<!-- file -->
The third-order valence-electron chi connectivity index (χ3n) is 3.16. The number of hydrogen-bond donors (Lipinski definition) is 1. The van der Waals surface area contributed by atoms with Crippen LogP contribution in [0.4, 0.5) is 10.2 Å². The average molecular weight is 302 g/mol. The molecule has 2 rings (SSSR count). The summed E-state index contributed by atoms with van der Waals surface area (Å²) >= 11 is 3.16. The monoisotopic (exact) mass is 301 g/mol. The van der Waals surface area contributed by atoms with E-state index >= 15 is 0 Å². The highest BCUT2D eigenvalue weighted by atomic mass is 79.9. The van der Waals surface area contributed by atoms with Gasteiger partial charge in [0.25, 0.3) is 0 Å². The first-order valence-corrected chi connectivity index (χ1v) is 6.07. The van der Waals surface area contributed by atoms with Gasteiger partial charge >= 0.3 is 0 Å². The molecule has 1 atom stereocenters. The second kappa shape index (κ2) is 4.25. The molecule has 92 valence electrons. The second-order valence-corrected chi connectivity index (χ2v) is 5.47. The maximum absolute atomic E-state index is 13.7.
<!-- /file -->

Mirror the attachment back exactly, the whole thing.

The third-order valence-electron chi connectivity index (χ3n) is 3.16. The number of hydrogen-bond donors (Lipinski definition) is 1. The van der Waals surface area contributed by atoms with Crippen LogP contribution in [0.4, 0.5) is 10.2 Å². The average molecular weight is 302 g/mol. The molecule has 2 rings (SSSR count). The summed E-state index contributed by atoms with van der Waals surface area (Å²) >= 11 is 3.16. The monoisotopic (exact) mass is 301 g/mol. The van der Waals surface area contributed by atoms with E-state index >= 15 is 0 Å². The highest BCUT2D eigenvalue weighted by atomic mass is 79.9. The van der Waals surface area contributed by atoms with Gasteiger partial charge in [0.25, 0.3) is 0 Å². The first-order valence-corrected chi connectivity index (χ1v) is 6.07. The van der Waals surface area contributed by atoms with Gasteiger partial charge >= 0.3 is 0 Å². The molecule has 1 atom stereocenters. The second kappa shape index (κ2) is 4.25. The molecule has 92 valence electrons. The second-order valence-corrected chi connectivity index (χ2v) is 5.47. The maximum absolute atomic E-state index is 13.7.